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Ed Ruscha

In the summer of 1962 Joe Goode and I hitchhiked from Los Angeles to New York, where we met Andy Warhol at his firehouse studio. He said, “Let’s go down and see Jim Rosenquist.” So we went down to Rosenquist’s studio on Coenties Slip—we were there for maybe an hour or so. I remember him working on a painting that had basketball players in it, called Painting for the American Negro. He had a wall phone with what seemed like hundreds of numbers tacked up around it. He had a really messy studio that was sort of perfect for what he was doing, with visuals all over the walls and floor.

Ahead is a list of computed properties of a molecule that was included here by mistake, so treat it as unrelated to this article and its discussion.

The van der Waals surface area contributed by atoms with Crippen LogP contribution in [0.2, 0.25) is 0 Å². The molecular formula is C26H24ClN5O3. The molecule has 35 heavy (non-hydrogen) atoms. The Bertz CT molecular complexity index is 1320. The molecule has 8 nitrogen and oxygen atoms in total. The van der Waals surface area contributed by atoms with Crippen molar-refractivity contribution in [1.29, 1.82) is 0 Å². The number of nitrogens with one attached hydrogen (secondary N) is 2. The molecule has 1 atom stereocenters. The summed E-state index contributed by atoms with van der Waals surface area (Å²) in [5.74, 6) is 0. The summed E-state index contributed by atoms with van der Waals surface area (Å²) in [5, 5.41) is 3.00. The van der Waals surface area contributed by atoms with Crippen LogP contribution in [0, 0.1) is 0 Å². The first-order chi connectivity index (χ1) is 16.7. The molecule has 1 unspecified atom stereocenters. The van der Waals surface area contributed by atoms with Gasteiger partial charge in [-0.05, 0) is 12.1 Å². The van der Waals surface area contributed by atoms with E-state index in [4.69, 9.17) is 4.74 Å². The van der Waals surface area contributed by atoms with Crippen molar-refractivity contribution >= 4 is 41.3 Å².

I connected with Rosenquist because we’re midwesterners, although I was more from the Southwest and Oklahoma. This was more or less my first trip to New York, and I was wowed by the city. The fact that somebody came from North Dakota, or Minnesota, that somebody from those simple places went to a big city like

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